• And, looking ahead, I want his children to be at least as old as mine… because when mine are off to college, the heavens open up, the hallelujah chorus plays and even more travel and fun can begin for us as my / our children are off chasing their own dreams!

I never imagined I’d find all these things, even if in a package I didn’t expect — or, at first, appreciate. But he was persistent, kind, generous and thoughtful, not to mention intelligent and a ton of fun! He said yes to me, up until it was a no.

And, now, if you asked me what I want in life, I’d simply refer back to the time Lee and I spent together and say, “I want to feel that happy.” I honestly can’t imagine feeling more happy, content and fulfilled. Lee dotted all my i’s and crossed all my t’s; we seemed like a near perfect fit.

If it sounds like I’m crediting a man for all my happiness, that’s simply not true. I am a happy person because I’ve shaped my life and psyche to cultivate and nurture my own happiness. But there’s something to be said for finding someone with whom to share it all…

I’ve had to work extremely hard to get past the hurt, grief, anger and disappointment of the loss of said relationship. I’m finally moving on, meeting new men and allowing myself to have fun on dates.

So far, there have been no Lees…but I’ll know I’ve met someone special when I feel that happy.


death gives our lives structure

I’m paraphrasing here, but I heard a sentiment today on a podcast that said something like, “death gives structure to our lives.” I wrote it down on a slip of paper, tore it off the pad and shoved it into my pocket as I left the office earlier.

Here’s why it stuck with me and I was compelled to bring it up:  To optimize choice, it’s suggested (based on computer algorithms) that we consider 37 percent of our options and then chose the next best option we come across. You can apply this to searching for a mate, a restaurant for dinner, a house…

But I’m in my mid forties. My life is, ostensibly, half over. And, as I shared with my children the other day, I am driven by fear. Meaning:  I am not driven by fear of water, fear of heights, fear of sharks, fear of injury… Nay, I am driven by fear of not experiencing all I want to experience while I am still physically able and alive. But, in truth, it is less fear than lust for life; I have already experienced so much more than many around me:  I have water skied, slalomed, knee boarded and tubed behind a boat; I have yet to wakeboard. I have paddle boarded and surfed in the ocean. I have also downhill skied, hiked, biked, learned karate, run, skated, tried and enjoyed many flavors and textures of food and drink… I have traveled, but not everywhere or even to every continent. In short, I am somewhat driven to experience as much as humanly possible.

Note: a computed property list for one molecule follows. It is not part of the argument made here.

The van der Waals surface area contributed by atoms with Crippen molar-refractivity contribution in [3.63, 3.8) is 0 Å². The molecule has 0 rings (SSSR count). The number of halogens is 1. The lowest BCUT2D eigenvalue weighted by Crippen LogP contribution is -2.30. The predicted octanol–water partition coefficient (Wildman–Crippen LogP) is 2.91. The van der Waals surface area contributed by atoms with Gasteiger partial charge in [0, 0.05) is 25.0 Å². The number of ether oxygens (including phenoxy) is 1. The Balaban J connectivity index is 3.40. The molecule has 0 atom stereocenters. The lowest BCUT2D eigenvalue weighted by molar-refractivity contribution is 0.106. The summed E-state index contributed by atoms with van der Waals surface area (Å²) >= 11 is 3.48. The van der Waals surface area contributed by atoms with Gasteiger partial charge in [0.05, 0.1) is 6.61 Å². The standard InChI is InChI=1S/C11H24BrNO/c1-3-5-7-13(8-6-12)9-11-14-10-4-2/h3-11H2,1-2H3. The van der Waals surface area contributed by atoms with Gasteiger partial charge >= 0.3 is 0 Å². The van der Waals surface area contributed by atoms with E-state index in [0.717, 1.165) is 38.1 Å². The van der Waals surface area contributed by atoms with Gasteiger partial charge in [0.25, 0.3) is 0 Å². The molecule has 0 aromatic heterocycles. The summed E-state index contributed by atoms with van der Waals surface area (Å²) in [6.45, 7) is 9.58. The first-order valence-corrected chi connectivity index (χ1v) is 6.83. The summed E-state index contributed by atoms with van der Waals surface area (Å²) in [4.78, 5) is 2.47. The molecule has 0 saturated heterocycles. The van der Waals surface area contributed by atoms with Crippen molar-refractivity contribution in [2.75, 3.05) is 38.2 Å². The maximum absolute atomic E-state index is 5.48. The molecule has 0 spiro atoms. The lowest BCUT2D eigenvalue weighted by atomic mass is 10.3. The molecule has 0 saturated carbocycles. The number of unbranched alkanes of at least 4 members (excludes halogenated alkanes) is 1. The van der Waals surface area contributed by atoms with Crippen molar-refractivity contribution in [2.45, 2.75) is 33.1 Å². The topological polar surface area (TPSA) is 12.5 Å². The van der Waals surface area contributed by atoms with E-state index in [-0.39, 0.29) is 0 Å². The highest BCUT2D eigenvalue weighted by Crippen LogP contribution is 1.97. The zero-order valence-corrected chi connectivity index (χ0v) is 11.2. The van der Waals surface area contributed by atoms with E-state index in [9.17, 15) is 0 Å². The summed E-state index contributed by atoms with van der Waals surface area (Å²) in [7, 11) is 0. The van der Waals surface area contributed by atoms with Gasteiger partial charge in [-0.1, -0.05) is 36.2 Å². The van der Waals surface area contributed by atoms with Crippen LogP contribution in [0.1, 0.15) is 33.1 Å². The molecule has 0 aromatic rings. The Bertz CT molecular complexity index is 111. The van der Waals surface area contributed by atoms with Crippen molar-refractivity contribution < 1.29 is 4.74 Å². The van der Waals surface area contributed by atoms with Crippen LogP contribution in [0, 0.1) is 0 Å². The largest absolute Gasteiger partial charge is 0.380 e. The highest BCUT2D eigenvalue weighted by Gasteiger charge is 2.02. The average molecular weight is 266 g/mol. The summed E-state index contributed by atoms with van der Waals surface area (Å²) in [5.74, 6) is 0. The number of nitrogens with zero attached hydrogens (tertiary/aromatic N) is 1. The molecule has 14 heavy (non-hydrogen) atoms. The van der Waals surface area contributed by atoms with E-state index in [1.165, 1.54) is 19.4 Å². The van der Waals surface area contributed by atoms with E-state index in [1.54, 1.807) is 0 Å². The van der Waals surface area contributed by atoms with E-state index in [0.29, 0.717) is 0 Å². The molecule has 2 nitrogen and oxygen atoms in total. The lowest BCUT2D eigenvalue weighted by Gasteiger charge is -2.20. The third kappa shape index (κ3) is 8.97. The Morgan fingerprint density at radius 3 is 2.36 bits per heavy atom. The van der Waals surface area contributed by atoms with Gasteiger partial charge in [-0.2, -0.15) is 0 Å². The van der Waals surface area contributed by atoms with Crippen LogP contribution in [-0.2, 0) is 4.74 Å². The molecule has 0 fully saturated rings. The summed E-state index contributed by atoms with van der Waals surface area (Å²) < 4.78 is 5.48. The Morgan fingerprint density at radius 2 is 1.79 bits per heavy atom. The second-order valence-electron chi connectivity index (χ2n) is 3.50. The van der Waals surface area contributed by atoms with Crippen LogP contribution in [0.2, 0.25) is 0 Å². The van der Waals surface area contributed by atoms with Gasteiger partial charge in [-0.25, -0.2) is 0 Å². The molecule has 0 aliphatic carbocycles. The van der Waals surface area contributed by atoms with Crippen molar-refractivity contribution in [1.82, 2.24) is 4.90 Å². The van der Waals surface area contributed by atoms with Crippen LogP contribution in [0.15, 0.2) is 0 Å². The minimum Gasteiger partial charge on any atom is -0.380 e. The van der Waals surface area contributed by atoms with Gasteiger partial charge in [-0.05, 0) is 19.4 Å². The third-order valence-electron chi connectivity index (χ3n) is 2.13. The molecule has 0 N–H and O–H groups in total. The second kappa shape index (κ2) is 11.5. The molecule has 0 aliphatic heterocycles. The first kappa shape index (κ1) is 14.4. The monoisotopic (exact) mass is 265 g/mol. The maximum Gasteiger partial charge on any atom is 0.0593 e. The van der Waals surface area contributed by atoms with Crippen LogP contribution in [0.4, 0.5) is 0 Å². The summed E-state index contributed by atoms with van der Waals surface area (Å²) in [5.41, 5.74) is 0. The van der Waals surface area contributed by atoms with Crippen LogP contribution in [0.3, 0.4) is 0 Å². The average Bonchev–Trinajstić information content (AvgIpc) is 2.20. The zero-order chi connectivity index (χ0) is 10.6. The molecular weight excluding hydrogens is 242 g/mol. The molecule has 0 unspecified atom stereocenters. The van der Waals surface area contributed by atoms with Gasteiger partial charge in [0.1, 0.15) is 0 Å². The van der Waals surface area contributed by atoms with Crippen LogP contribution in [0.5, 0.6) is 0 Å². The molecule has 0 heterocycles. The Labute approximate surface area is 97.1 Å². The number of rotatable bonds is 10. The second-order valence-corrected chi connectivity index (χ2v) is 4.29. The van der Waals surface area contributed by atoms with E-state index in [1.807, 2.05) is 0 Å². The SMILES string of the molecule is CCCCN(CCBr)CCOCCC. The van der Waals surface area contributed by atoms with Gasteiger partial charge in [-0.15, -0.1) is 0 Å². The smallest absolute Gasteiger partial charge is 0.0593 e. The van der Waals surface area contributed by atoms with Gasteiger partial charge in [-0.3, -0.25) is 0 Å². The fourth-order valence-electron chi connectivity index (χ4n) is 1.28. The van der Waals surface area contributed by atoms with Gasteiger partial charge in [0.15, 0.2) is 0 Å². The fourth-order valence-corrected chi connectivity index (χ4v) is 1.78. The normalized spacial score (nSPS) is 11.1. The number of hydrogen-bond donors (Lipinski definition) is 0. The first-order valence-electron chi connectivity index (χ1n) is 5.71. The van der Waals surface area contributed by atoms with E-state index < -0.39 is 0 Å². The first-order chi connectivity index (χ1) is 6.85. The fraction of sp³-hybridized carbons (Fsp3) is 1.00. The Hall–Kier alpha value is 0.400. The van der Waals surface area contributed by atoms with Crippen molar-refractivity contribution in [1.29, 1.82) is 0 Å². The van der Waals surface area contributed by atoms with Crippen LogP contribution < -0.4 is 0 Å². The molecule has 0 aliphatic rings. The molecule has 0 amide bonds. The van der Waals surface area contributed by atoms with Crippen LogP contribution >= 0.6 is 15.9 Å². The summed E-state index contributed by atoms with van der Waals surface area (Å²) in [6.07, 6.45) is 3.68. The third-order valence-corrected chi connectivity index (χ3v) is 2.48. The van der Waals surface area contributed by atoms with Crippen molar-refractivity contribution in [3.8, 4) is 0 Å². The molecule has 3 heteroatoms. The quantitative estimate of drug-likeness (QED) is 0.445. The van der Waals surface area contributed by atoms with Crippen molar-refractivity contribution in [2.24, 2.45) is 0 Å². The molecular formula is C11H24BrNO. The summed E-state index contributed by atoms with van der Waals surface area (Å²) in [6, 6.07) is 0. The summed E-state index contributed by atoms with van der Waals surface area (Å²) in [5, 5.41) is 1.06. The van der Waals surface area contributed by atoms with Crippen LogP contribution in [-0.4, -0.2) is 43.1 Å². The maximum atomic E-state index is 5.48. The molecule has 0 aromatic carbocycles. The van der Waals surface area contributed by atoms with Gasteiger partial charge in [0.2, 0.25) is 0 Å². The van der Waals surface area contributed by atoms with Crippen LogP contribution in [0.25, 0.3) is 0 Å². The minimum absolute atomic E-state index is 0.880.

Why call it fear? Mostly to contrast a “healthier” fear to one of my children’s sometimes limiting fear of heights.

By the same token, I am not afraid of living / spending my life alone. My desire for partnership is stronger than my fear of embarking on another round of online dating. If there is fear in my quest for partnership, it is only the fear of not giving my children what I believe so strongly they deserve:  a loving and healthy relationship model.

So these are the thoughts in my head as we embark on vacation number two for the year… I will embrace adventure for myself and for them, I will use my vacation time, and we will all get on an airplane no less than three times a year to explore all the wonderful places to see, meet all the people there are to meet and thrust ourselves into the world with abandon.

And then, when we come back, I will brave yet another round of online dating and see if I might be able to apply this 37 percent algorithm somehow. You’ll be the first to know!